In their evaluation of operating expenditures, which include cost allowances for repairs and maintenance on networks, the MMC encountered a similar problem. Paragraph 2.149 of the MMC Report, which deals with operating expenditures, states. "Although the DG [the Director General of Electricity Supply] had described the findings of PKF's report [PKF was the DG's consultant in this area] in putting his proposals to NIE, he had not made the report itself available to the company. When we did so, NIE submitted evidence on what it regarded as errors, inconsistencies and unreasonable assumptions in the report. Having studied the report ourselves (with the help of Electrowatt in respect of R&M), and having taken account of comments by NIE, the DG and PKF, we believe the conclusions are not sufficiently robust in themselves to form the basis for the future price control. We have accordingly sought to reach our own assessment . . . "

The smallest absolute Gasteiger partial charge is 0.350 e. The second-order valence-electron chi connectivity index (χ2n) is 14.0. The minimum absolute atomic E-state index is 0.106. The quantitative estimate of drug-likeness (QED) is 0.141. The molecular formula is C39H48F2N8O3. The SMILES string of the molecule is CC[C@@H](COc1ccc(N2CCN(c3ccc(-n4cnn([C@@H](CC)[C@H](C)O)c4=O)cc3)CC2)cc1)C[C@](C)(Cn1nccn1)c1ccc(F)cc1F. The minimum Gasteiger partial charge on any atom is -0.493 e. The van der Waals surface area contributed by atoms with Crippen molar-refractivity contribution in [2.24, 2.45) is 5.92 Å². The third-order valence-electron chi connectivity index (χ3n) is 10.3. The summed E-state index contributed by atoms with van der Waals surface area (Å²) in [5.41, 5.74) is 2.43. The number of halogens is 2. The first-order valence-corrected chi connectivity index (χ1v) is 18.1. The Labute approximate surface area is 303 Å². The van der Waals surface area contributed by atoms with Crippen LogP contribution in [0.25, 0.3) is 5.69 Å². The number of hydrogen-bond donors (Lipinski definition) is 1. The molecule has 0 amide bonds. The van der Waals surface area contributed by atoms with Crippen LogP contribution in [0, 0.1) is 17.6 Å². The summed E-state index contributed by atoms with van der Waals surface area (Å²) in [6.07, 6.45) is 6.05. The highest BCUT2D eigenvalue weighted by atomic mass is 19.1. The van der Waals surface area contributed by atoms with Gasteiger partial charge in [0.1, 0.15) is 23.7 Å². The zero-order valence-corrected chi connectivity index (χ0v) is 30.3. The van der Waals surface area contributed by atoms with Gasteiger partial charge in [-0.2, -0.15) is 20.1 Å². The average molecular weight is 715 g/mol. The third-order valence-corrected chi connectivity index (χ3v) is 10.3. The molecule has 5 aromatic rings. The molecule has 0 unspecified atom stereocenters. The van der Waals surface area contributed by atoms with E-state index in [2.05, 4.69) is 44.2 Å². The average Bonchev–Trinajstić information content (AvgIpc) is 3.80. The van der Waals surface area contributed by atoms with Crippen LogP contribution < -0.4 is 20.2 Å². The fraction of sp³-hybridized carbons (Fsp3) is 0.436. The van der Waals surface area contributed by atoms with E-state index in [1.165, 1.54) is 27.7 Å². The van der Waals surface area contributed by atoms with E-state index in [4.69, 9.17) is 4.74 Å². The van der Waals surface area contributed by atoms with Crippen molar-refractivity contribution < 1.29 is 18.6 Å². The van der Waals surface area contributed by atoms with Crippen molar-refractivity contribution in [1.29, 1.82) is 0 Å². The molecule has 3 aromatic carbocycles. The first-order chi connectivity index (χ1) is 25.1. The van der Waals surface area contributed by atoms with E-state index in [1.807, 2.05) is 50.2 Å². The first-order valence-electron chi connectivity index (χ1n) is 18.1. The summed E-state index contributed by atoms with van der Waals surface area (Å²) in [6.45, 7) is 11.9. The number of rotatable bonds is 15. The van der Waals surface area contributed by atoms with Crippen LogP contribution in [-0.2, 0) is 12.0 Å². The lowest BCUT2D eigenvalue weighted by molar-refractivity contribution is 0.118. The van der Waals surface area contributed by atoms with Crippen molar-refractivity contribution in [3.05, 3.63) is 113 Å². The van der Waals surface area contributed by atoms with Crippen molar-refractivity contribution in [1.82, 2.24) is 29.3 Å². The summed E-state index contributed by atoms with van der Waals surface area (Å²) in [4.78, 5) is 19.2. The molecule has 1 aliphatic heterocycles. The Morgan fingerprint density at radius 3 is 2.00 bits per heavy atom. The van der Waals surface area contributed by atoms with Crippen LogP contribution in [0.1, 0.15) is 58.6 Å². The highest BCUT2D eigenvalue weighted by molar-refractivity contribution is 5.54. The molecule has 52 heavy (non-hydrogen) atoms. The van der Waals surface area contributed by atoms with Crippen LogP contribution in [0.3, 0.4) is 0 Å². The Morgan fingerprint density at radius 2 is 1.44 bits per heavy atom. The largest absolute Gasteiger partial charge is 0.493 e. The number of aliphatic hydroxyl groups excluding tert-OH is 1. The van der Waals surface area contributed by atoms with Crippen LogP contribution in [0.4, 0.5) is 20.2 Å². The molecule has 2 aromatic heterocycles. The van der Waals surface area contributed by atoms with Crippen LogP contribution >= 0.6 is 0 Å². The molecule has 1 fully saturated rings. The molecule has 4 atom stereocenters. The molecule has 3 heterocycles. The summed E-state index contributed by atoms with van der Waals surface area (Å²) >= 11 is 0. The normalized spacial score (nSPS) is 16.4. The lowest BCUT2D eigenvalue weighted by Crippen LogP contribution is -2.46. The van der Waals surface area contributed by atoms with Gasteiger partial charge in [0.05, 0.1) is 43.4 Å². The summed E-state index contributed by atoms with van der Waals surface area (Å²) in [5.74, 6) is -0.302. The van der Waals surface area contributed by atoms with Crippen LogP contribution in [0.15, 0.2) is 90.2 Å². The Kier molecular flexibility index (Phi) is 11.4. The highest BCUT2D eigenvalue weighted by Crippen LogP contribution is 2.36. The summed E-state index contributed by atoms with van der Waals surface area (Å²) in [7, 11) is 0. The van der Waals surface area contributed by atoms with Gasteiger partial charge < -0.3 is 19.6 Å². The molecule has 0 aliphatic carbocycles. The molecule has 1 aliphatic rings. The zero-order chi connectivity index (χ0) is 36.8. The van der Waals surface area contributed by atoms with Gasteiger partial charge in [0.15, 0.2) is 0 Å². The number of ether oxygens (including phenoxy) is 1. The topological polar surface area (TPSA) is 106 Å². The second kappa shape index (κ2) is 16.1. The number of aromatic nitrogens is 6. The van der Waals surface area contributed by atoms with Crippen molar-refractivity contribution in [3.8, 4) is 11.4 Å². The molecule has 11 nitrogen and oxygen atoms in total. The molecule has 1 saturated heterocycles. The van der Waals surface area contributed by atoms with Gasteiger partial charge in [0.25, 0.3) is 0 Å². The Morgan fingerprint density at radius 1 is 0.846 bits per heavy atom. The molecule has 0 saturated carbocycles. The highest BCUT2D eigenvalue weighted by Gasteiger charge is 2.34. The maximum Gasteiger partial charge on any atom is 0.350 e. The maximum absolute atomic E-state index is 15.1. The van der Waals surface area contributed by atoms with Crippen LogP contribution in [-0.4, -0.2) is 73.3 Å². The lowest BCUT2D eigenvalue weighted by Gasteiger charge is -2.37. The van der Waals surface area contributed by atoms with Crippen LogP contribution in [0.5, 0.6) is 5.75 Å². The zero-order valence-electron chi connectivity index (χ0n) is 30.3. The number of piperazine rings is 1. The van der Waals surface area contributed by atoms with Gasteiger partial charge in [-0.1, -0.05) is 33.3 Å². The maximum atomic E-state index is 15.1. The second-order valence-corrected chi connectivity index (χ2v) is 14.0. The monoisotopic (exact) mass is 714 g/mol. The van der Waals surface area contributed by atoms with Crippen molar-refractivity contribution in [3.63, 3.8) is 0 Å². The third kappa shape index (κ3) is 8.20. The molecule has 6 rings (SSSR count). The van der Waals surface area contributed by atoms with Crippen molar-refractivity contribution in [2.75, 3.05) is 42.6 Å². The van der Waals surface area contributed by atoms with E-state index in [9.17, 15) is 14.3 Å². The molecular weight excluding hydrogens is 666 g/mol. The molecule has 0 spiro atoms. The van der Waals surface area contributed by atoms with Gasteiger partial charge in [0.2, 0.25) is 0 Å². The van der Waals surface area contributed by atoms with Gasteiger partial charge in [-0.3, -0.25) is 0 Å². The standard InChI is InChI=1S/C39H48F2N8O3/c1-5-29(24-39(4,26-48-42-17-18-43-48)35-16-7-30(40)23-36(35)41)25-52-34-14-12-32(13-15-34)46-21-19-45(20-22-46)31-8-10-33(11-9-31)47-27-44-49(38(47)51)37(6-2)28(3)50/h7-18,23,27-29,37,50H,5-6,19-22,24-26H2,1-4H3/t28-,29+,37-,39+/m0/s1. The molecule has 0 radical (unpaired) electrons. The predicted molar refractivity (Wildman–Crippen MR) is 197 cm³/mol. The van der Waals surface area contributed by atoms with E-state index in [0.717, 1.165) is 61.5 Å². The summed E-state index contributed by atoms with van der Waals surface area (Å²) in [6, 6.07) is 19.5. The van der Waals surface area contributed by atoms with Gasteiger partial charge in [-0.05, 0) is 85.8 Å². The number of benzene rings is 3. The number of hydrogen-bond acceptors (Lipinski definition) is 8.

We believe that the process of effective utility regulation is a complex one and that the interests of the customer will be best served by the fullest possible understanding of the issues by the regulator's office. It is essential that the regulatory authority has available to it the best possible expertise. It is essential also that the work of external consultants is not accepted uncritically. We believe that the interests of the customer in Northern Ireland may be very badly served in the future if the expertise available to Ofreg for their evaluation of these issues and their own interpretation of the work of their consultants were to continue to follow the pattern of that evidenced at MMC.

3.2 Refurbishment rates on the 11kV network

  Reference was made in question 57 to the possibility of supportive material being made available for the case for an annual rate of 11kV refurbishment programme of 1,750 km.